This can be tricky a tricky task, especially if you're trying to keep that element of surprise in tact! Most of my rings can technically be resized if necessary, but it certainly saves time and money to get it right the first time. Additionally, rings can only be resized to a certain extent. Depending upon the exact design you choose, that may be within about a 1 to 1-1/2 sizes in either direction. Feel free to shoot me an email if you're wondering the specific resizing range for a particular design. (Copy/paste the link to that ring, and be sure to include the finger size you're thinking of ordering.)
If you're completely unsure of her size and you're guessing, it's better to err on the side of a bit too large rather than too small. Sizing my rings down is both easier, and better for their long term durability. Sizing down means cutting open the back and removing a piece of gold, which creates just one solder seam. Sizing up, however, means cutting open the back and inserting a piece of gold, which creates a solder seam on either side of the insert. It's more work, and more expensive to size my rings up. So when hunting around if you're torn between two sizes, I would recommend opting for the larger size.
I wish there was a magic database of all people's finger sizes, but unfortunately, it's just old-fashioned sleuthing that works best. The best way is to enlist friends or family for help. Her mother or a close friend may already know her finger size. If not, ask one of her friends to take her out shopping one day to try on rings. It doesn't have to necessarily be "engagement ring shopping." They could be out doing something entirely different around town, and happen to walk by a jewelry store. Have the friend make an excuse about how she has to stop in to get her finger sized, since her mom is passing down a ring to her and needs to know for resizing purposes. While there, they can try on rings for fun and she can urge your partner to find out her size as well. Just be sure she's trying the sizing bands on her left hand ring finger (the wedding finger here in the US). Gathering sizes for fingers other than her wedding finger wouldn't help you much!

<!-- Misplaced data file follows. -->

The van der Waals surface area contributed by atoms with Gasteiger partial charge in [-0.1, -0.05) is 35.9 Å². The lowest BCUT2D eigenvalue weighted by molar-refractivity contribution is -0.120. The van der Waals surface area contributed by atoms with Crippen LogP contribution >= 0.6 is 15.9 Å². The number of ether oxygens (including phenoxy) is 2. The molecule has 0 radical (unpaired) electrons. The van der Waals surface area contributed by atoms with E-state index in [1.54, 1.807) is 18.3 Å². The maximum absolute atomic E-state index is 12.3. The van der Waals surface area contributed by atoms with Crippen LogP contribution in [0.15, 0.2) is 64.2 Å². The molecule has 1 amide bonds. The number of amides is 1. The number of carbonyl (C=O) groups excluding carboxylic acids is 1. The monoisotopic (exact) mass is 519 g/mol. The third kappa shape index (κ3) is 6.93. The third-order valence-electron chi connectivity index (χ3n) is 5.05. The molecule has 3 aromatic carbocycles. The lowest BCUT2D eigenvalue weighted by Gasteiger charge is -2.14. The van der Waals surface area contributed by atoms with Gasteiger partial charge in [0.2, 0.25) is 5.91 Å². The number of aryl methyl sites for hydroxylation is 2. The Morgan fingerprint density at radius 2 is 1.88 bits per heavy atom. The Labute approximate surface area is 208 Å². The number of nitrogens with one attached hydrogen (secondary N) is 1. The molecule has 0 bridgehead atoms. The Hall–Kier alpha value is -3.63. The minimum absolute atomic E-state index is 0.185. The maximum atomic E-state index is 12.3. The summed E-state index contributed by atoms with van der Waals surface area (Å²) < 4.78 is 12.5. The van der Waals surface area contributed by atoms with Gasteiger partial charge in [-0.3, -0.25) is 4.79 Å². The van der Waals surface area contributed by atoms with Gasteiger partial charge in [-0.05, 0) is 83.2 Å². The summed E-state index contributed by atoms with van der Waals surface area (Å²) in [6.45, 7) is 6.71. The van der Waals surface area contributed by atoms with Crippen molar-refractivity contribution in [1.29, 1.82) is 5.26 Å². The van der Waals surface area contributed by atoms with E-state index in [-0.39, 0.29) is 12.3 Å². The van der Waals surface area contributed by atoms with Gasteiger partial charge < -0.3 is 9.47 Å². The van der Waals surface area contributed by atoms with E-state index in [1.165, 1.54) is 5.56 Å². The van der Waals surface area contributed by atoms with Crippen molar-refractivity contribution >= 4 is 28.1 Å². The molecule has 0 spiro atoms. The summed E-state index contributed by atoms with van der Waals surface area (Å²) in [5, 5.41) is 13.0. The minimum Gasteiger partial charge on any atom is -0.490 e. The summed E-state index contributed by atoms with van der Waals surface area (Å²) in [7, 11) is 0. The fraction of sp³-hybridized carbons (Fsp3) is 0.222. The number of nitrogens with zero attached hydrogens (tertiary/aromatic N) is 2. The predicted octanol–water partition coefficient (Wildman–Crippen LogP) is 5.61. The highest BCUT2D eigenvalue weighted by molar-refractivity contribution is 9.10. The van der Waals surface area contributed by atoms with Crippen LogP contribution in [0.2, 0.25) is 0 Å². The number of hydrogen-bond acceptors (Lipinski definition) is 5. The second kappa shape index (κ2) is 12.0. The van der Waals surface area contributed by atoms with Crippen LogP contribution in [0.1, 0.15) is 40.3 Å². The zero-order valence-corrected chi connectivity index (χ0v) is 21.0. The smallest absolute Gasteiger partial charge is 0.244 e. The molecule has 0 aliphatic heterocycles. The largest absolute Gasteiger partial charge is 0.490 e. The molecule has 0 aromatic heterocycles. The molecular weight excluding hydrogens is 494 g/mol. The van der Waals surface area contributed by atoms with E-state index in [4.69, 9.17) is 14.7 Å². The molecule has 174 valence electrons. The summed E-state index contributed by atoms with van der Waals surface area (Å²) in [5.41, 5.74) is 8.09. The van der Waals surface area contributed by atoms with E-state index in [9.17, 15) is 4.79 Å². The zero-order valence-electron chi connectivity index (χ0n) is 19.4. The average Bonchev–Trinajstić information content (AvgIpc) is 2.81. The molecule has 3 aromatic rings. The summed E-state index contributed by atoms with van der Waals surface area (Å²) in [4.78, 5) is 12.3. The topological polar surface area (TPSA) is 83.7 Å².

Those are the plans that I've found to work best, but certainly none are foolproof. And even if you do find out her size from a friend, just know that the ring may need resizing anyhow. Sizing is so specific, with factors such as the width and interior shape of a ring all playing a role in proper fit. For example, your girlfriend may find out her size for a wider band while out shopping, but not necessarily for my exact style of 2mm wide, comfort-fit Twig Band you plan to purchase. Saying to a jewelry store employee that your partner must be sized using a 2mm wide, comfort-fit sizing band could come off as a bit obvious or unnatural in that situation! But at least her friend's detective work will provide a good jumping-off point from which to start.
Another plan some clients like to use is to grab a ring of hers, and bring it into a jewelry store to find out what size it is. But my gripe with that method is that she's likely not wearing that ring on her wedding finger (since she's not engaged yet!). And all of our fingers are different sizes. Also, that ring could be much wider, or a different overall shape, all of which affects how a ring fits. However, this method could also give you a ballpark, starting point if all else fails. And then opt to have it resized after proposing if necessary. Resizing can be done locally at a trusted jewelry store or repair shop in your area, or you could opt to ship it back to me for resizing (for a fee). And during your detective work, I'm always here if you'd like an opinion regarding your findings before moving forward with an order.
What if you're not going for the surprise proposal, and you have the ability to find out your finger sizes together? ⇒ Lucky you! Take a peek at my FAQ's, where I go into more detail regarding sizing tips and considerations to make when stopping in to a local store to be sized.